Browsing by Subject "Amber"

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  • Rikkinen, Jouko; Meinke, Kristin; Grabenhorst, Heinrich; Gröhn, Carsten; Kobbert, Max; Wunderlich, Jörg; Schmidt, Alexander (2018)
    Calicioid lichens and fungi are a polyphyletic grouping of tiny ascomycetes that accumulate a persistent spore mass (mazaedium) on top of their usually well-stalked ascomata ('mazaediate fungi'). In addition to extant forms, six fossils of the group were previously known from European Paleogene amber. Here we report nine new fossils and analyze the preserved features of all fossils to assess their applicability for dating molecular phylogenies. Many fossils are extremely well preserved, allowing detailed comparisons with modern taxa. SEM investigation reveals that even fine details of ascospore wall ultrastructure correspond to those seen in extant specimens. All fossils can confidently be assigned to modern genera: three to Calicium (Caliciaceae, Lecanoromycetes), five to Chaenotheca (Coniocybaceae, Coniocybomycetes), six to Chaenothecopsis (Mycocaliciaceae, Eurotiales), and one to Phaeocalicium (Mycocaliciaceae, Eurotiales). Several Calicium and Chaenotheca fossils are assignable to specific lineages within their genera, while the Chaenothecopsis fossils demonstrate the extent of intraspecific variation within one such lineage. Some features in the morphology of Chaenotheca succina nov. sp. seem to be ancestral as they have not been reported from modern species of the genus. (C) 2018 Elsevier Masson SAS. All rights reserved.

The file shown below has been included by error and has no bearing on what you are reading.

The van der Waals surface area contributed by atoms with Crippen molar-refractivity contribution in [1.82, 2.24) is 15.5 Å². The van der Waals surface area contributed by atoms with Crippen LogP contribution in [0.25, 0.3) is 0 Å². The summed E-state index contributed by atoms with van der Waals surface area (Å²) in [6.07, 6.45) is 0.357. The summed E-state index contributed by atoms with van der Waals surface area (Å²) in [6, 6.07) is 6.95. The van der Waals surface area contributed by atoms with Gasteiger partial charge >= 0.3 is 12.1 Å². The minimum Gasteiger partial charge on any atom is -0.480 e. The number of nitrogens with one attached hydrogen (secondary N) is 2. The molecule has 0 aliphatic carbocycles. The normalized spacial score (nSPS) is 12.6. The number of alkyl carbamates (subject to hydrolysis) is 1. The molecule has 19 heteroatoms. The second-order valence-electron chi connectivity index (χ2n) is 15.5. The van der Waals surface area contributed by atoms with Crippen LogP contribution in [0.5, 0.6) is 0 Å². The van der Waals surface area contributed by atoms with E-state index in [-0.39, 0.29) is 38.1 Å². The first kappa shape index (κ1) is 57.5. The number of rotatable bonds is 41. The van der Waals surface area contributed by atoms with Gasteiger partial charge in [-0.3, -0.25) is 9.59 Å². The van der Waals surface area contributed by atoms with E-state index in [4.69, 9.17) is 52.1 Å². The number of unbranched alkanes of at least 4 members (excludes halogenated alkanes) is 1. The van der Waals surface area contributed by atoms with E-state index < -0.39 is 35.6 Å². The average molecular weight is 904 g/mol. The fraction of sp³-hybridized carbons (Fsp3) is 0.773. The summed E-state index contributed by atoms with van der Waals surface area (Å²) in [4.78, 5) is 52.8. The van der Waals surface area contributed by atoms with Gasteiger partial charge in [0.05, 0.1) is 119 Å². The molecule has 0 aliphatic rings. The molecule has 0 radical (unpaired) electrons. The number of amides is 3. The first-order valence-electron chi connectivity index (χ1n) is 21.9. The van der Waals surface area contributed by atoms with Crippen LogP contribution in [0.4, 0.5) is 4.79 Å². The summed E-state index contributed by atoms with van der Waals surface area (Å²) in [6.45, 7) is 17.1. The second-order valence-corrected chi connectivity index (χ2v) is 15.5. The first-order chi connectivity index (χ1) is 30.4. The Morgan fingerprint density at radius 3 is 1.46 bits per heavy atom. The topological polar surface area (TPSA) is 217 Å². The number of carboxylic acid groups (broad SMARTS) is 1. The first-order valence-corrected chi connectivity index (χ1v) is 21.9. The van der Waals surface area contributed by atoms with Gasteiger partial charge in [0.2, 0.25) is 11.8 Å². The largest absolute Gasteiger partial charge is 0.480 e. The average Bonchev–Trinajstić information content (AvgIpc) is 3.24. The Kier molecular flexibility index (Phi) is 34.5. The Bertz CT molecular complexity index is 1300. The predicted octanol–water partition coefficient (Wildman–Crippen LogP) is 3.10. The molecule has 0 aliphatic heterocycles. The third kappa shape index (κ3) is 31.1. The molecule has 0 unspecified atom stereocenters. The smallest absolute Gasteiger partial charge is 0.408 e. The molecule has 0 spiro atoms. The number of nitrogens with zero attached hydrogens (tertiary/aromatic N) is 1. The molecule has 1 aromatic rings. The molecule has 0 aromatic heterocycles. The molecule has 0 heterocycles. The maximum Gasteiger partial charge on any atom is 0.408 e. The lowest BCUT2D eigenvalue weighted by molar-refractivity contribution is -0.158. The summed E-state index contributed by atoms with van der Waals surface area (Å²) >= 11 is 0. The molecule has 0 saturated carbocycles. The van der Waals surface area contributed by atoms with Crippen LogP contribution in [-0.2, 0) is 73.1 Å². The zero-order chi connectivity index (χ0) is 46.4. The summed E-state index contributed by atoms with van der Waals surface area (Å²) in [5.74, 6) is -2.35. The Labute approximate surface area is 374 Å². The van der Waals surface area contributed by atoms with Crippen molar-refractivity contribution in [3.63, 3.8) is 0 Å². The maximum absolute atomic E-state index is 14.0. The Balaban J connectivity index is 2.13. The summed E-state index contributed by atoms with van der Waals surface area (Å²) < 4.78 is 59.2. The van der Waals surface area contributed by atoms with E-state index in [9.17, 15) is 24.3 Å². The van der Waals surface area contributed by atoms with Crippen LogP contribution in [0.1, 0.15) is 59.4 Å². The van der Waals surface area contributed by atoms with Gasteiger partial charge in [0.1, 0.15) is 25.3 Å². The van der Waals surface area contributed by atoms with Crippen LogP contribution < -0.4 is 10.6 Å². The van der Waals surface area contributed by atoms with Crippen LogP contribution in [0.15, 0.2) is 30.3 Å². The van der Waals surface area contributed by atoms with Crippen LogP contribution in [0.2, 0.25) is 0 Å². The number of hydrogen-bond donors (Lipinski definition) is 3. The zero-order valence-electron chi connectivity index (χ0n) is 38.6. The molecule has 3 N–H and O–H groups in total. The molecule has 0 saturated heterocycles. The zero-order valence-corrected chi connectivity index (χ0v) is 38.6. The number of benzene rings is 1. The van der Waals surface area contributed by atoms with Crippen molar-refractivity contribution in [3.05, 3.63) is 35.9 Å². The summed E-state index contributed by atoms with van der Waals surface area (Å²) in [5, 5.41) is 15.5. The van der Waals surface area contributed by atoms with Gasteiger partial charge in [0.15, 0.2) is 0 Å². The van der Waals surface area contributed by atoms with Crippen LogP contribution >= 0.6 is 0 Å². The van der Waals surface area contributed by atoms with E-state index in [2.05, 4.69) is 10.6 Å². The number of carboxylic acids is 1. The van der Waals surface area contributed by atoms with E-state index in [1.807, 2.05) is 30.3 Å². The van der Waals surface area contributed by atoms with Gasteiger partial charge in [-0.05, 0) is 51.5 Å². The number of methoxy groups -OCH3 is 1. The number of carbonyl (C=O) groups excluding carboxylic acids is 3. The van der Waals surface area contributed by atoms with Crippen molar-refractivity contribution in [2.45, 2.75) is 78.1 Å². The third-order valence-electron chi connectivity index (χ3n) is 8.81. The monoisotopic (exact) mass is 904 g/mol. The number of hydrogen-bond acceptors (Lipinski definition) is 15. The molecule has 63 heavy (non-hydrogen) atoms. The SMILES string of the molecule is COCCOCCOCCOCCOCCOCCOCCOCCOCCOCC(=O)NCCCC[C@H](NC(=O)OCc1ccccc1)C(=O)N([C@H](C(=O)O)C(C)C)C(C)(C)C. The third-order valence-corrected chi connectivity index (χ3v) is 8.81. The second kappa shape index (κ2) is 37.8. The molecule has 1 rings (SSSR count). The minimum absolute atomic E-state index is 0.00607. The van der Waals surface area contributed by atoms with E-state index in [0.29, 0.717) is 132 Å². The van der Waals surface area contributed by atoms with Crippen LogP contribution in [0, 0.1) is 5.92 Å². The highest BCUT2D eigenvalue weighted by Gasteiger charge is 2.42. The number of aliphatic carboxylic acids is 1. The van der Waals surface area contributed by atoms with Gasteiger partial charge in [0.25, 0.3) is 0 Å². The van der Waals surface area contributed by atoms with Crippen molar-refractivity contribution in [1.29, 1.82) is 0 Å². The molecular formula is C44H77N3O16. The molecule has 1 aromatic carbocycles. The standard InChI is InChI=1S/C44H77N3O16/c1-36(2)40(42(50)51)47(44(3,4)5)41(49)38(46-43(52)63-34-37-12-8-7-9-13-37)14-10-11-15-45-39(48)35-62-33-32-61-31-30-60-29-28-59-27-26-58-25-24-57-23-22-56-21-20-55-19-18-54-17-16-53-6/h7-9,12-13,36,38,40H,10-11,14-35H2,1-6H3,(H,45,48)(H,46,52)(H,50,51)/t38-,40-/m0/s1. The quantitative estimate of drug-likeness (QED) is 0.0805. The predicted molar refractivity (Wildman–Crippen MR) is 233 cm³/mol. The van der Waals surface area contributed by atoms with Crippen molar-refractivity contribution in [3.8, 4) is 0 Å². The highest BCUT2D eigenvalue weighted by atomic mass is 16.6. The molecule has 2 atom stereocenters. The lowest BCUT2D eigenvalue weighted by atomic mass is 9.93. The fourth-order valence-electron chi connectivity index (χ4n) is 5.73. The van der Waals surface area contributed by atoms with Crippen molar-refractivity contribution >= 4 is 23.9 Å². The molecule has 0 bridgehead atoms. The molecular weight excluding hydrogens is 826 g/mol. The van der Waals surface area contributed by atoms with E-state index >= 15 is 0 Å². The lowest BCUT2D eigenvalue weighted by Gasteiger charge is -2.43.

• Beimforde, Christina; Feldberg, Kathrin; Nylinder, Stephan; Rikkinen, Jouko; Tuovila, Hanna; Doerfelt, Heinrich; Gube, Matthias; Jackson, Daniel J.; Reitner, Joachim; Seyfullah, Leyla J.; Schmidt, Alexander R. (2014)
  • Heikkilä, Maria; Brown, John W.; Baixeras, Joaquin; Mey, Wolfram; Kozlov, Mikhail V. (2018)
    We re-evaluate eleven fossils that have previously been assigned to the family Tortricidae, describe one additional fossil, and assess whether observable morphological features warrant confident assignment of these specimens to this family. We provide an overview of the age and origin of the fossils and comment on their contribution towards understanding the phylogeny of the Lepidoptera. Our results show that only one specimen, Antiquatortia histuroides Brown & Baixeras gen. and sp. nov., shows a character considered synapomorphic for the family. Six other fossils (Electresia zalesskii Kusnezov, 1941; Tortricidrosis inclusa Skalski, 1973; Tortricites skalskii Kozlov, 1988; Tortricibaltia diakonoffi Skalski, 1992; Polyvena horatis Poinar and Brown, 1993 and a trace fossil purported to be larval feeding damage of Retinia resinella (Linnaeus, 1758)) exhibit a combination of homoplastic characters typical of tortricid moths or characteristic feeding damage. An unnamed species doubtfully assigned to Olethreutinae by Skalski (1992), Spatalistiforma submerga Skalski, 1992, Tortricites florissantanus (Cockerell, 1907), Tortricites destructus (Cockerell, 1916) and Tortricites sadilenkoi Kozlov, 1988 do not show enough character evidence to be convincingly placed in Tortricidae. Therefore, we transfer the three latter species from the collective group Tortricites Kozlov, 1988, defined as an assemblage of fossil leafrollers that cannot be placed with certainty in known genera, to Paleolepidopterites Kozlov, new collective group, defined as a group of fossil lepidopterans whose assignment to a certain family is currently impossible.